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GPA:  Get good grades and maintain a good GPA throughout high school. Many colleges have a minimum GPA requirement and you’ll want to shoot for above that to be a strong applicant. Take challenging courses (especially AP and Honors courses). Maintaining a strong GPA with difficult courses shows colleges that you’re prepared for tough coursework.

Your Transcript:  By the time your senior year starts, you want your transcript to reflect what your academic interests are. For example, if you’re a science person hoping to study biology in college, then take as many science and math classes as you can. If you’re interested in journalism, take more reading, writing, and history classes. Keep in mind this is easier/harder to do depending on the classes your school offers, so do your best despite your school’s limitations. 

High School Student Organizations:  Participate in clubs and sports that interest you. However, you want to be very careful that you don’t overextend yourself and become a “jack of all trades” and/or lose too much sleep. Colleges are looking for students that are very passionate about their interests and work hard for the organizations they care about. Avoid being the student that joins every club at school. Stick with around 2 or 3 clubs and sports you care about for as many years as you can to demonstrate consistency and commitment. College applications will often ask you to write about your experiences in your school organizations and the amount time you spent with them.

Leadership:  Take a leadership position in clubs/sports to prove your leadership, responsibility and organizational skills. The work you do as a leader will give you substance to write about in application essays and will look great on your resumé. Don’t take on too positions many though, because then you won’t be able to dedicate yourself entirely to each organization.

Volunteering Outside of School:  Find an organization or two that you like to volunteer with, and volunteer with them regularly. Use the weekends and summers to maximize the number of hours spent volunteering. For example, the Common Application will ask you how many hours per month you spend volunteering each year and with what groups, so it will look good if you spend numerous hours with the same organization over a number years.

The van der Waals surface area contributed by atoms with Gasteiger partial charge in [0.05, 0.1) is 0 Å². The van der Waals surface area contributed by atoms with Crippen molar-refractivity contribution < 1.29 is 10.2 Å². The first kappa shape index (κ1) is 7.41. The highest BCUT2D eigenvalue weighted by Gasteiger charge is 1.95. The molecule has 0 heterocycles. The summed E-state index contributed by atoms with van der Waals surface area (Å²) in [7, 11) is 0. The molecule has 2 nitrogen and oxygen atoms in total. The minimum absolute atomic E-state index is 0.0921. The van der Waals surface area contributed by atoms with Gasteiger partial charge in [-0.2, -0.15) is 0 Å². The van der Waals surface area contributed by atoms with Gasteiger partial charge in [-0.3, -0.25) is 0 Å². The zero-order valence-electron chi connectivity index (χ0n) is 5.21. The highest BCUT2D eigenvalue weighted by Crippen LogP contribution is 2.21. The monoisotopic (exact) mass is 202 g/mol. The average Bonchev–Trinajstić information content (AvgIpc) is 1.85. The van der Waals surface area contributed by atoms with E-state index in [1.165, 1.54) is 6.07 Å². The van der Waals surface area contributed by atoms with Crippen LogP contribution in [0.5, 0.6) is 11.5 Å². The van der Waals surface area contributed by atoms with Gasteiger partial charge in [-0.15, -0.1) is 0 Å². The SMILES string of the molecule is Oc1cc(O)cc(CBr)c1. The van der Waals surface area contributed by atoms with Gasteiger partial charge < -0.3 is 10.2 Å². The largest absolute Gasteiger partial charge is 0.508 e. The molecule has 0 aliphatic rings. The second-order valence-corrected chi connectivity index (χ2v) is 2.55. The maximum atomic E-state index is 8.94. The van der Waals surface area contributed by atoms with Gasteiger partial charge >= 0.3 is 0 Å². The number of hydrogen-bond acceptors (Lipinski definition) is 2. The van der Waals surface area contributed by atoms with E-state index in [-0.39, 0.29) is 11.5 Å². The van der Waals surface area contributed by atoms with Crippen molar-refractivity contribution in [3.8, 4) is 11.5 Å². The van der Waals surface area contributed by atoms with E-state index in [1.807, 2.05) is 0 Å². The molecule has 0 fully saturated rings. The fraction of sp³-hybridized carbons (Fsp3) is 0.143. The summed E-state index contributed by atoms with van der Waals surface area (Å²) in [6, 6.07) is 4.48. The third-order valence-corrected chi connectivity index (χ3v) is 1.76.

Summer Time:  Use your summers wisely. This is a great time to add to your resumé. Apply to join summer internship or activity programs and do a lot of volunteering. Read an extra book or two to improve your reading and writing skills (which will help with testing in the future too).

Searching for the right college:  Use websites like Big Future - College Board or Niche to find colleges that match your interests. Spend time researching the colleges that you might be interested in. Take a look at their web pages and see what type of student the colleges are looking for. Also, use your gut to reflect on what colleges fit you best and might help you fulfill your career choice (if you have one already, it’s okay if you don’t). 

Counselors:  Talk to high school counselors and higher education staff at your school! Counselors and staff offer a wealth of information that many high school students do not utilize. Their guidance will help you navigate your high school in the most effective way, find scholarships, make a list of colleges, and more. Meeting with them regularly, whether in formal meetings after school or small chats in their office during lunch, can prove to be very helpful and will definitely help keep you on track.


Standardized Testing:  Prepare for the SAT/ACT. Standardized testing is only one part of your entire application, but some schools won’t even consider your application if your test scores are too low. Purchasing a practice book, like a College Board SAT Prep book, can really help. Practicing every night for the weeks leading up to your test will help build your confidence and can dramatically impact your scores. Keep an eye out for test practice sessions your school might hold or sessions outside your school that your school recommends. Consistently reading on your own can also help with vocabulary and reading skills, which definitely comes in handy.

Application Essays:  Start your application essays early! Your personal statement is supposed to be the best piece of writing you have ever created and your best expression of who you are. Write this over several days and ask different people to look over it to ensure you have no grammatical errors and that your writing is clear, coherent, and impactful.


You Got This!

Copyright 2017 and beyond.

All rights reserved by Solorio Scholars program and Jose Solorio. The Solorio Scholars program is funded by Leadership for Orange County. The fiscal sponsor is Charitable Ventures of Orange County.

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